The Behren’s silverspot butterfly, a rare, bright orange species, is finally making a return to Northern California.
Along the coast, conservationists from multiple agencies will work together to execute a four-year plan to restore the butterfly’s population in the region.
The species was listed as federally endangered in 1997, but numbers continued to decline. Over the past 15 years, only 92 sightings of the Behren’s have been documented.
Part of this is due to large butterfly poaching schemes in the region, as a handful of people have dwindled wild populations down to dire straits.
Additionally, a U.S. Fish and Wildlife recovery plan from 2016 named “the degradation and loss of habitat as a result of developmental and agricultural practices” as a main cause of this population strain. Invasive species have also taken over the butterfly’s habitat in the region.
So bringing back early blue violets — which are the only plant that Behren’s larvae and caterpillars can eat — is a first major step in reintroducing the population back to the coast.
The new funding also ramps up conservation efforts led by the Sequoia Park Zoo, California State Parks, the Bureau of Land Management, the Laguna Foundation, and Wynn Coastal Planning & Biology.
For the past three years, scientists at Sequoia Park Zoo have been doing their part to breed caterpillars in captivity.
These caterpillars, which have been raised from eggs laid at the zoo by female butterflies captured in the wild, are currently in a state of ‘diapause,’ in which they do not need to eat or drink.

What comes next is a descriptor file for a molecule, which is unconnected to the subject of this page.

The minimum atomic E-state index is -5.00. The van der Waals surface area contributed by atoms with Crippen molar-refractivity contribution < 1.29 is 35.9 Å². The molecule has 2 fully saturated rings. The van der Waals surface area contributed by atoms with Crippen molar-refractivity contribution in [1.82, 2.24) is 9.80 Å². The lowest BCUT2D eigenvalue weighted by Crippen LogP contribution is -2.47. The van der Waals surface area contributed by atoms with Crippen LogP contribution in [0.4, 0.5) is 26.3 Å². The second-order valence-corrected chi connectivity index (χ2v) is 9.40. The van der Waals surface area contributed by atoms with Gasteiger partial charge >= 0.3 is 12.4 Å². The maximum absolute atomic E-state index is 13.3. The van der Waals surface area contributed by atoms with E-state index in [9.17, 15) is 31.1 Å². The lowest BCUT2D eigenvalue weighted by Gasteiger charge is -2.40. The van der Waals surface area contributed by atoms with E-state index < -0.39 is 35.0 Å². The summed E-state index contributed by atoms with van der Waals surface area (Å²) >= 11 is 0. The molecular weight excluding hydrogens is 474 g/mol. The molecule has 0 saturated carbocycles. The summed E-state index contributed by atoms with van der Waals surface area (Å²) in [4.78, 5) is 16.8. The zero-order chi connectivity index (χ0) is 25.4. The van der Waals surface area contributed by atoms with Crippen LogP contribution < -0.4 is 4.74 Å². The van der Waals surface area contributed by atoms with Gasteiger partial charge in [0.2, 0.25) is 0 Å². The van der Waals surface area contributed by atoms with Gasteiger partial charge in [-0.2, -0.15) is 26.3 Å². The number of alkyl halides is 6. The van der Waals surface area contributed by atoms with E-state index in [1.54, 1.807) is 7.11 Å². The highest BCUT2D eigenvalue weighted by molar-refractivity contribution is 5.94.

“They’re not actually asleep but still dormant and not growing,” Christine Damiani, the director of Sequoia Park Zoo’s butterfly conservation project, told the North Coast Journal.
As winter thaws into spring, Damiani and her team of volunteers will help raise the caterpillars into their final stages of development to be released into the wild and feast on the newly planted violets.
The females who laid these eggs also received a nectar solution with extra nutrients and vitamins to help boost egg production to keep this cycle alive and well.
“Those are going to hopefully result in a few butterflies existing on the landscape that went through all of those natural selection pressures and are strong butterflies,” USFW biologist Clint Pogue told the North Coast Journal.
“Our main concern is first preventing extinction, but we want to make sure that we're preventing extinction with a healthy population, and that's good genetics and good adaptability.”
According to Speyeria Conservation and Research, there are 1,412 captive caterpillars currently in diapause at the zoo. This will help contribute to the joint four-year plan to release 600 specimens in the region.
Between these intense population growth efforts, and the support of the State of California Wildlife Conservation Board’s latest grant, specialists are aflutter with hope.
“Members of our diverse working group all specialize in supporting each part of these insects' complex life cycles,” Mendocino Land Trust stewardship project manager Anna Bride said in an announcement.
“From captive rearing and release efforts of the BSB to early blue violet restoration, we’re all passionate about these little organisms and their place in the greater ecosystems of our region.”
“I’m really excited to see how this group is going to advance recovery,” Damiani continued in her conversation with North Coast Journal. “It’s so rewarding to think we may be able to save this one.”
Header images courtesy of Speyeria Conservation and Research